“a troublesome interruption in the month that must be dealt with (ideally) in secret (god forbid your males friends should catch a glimpse of a tampon in your purse!)”

    Look, I talk about my period all the time with my female friends. Anything from “AUGHH guys I’m on the rag right now” to “Shit dude I’ve been wearing this tampon for 12 hours straight.” There’s nothing “secretive” about it. I also don’t know any woman who would be embarrassed by their male friends seeing a tampon in their purse. Probably because I don’t hang out with insecure idiots.

    “Women are urged by advertisements to “stay clean, stay fresh, stay free,” as if their freedom depends upon their freshness.”

    Uh, I don’t know why this isn’t obvious to the author of that quote, but it’s pretty obvious to me that you don’t feel “free” when you can’t do things like swimming because you’re on your period. That’s why tampon companies advertise that tampons make you “free…” because tampons DO make you free to do things like go swimming. This is common sense, not a clever marketing ploy forcing women to believe that their freedom depends on their freshness.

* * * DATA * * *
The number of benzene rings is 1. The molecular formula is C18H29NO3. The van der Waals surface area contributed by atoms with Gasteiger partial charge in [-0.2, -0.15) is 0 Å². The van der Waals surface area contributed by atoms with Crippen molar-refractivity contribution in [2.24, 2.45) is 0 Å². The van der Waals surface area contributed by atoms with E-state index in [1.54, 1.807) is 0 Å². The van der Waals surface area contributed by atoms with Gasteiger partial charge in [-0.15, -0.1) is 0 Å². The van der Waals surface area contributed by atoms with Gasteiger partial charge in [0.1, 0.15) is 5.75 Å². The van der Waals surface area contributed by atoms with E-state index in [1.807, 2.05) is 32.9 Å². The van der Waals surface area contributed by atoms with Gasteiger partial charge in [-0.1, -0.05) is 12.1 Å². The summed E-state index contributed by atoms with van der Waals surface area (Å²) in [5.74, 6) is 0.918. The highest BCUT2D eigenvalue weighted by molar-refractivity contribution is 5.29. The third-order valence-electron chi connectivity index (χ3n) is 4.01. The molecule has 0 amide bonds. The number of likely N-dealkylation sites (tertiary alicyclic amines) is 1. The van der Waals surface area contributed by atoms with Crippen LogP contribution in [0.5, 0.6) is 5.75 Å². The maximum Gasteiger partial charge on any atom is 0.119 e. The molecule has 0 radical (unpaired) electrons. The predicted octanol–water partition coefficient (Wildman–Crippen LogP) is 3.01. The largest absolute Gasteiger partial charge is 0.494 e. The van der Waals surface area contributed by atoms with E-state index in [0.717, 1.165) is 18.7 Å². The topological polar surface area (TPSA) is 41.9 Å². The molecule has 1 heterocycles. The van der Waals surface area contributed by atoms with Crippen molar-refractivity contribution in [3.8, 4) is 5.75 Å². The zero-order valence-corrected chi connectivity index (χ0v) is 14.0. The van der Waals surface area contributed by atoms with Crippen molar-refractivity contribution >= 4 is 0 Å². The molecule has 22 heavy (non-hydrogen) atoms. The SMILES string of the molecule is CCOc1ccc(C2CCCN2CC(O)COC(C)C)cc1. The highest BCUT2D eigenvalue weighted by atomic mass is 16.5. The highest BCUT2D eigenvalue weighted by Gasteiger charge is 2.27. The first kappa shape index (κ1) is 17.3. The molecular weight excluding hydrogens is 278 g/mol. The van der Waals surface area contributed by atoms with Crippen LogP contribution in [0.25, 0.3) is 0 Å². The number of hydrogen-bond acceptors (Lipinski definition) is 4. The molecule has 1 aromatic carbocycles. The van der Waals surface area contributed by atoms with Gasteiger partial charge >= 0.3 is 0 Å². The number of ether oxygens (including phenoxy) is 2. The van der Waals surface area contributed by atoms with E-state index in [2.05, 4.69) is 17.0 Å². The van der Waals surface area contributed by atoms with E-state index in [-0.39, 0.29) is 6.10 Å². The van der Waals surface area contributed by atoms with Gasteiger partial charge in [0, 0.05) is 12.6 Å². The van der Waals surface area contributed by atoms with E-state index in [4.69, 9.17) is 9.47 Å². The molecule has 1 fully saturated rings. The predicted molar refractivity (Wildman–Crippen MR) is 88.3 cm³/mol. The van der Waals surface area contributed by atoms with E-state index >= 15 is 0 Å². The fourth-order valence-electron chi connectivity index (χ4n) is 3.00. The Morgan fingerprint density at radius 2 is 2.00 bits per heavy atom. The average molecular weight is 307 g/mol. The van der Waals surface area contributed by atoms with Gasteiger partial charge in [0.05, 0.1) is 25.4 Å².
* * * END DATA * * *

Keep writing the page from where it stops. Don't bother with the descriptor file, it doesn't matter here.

“It is a hygiene crisis that one must clean up, in secret, so that one’s public projection of ideal femininity is not damaged or polluted.”

    Okay, first of all, I don’t really get the use of this “in secret” phrase. I mean, should I be public about it? “Hey guys, hold on a sec while I change my tampon in front of you.” No. I mean, the fact that you have to go to a bathroom to change your tampon is certainly “private,” but I would never make a huge secret about it. I often say things like “Lol guys I’m about to change my tampon so I don’t get TSS.” Sometimes even-gasp!-in front of MALES. Does this “damage” or “pollute” my projection of feminity? No, I just don’t care.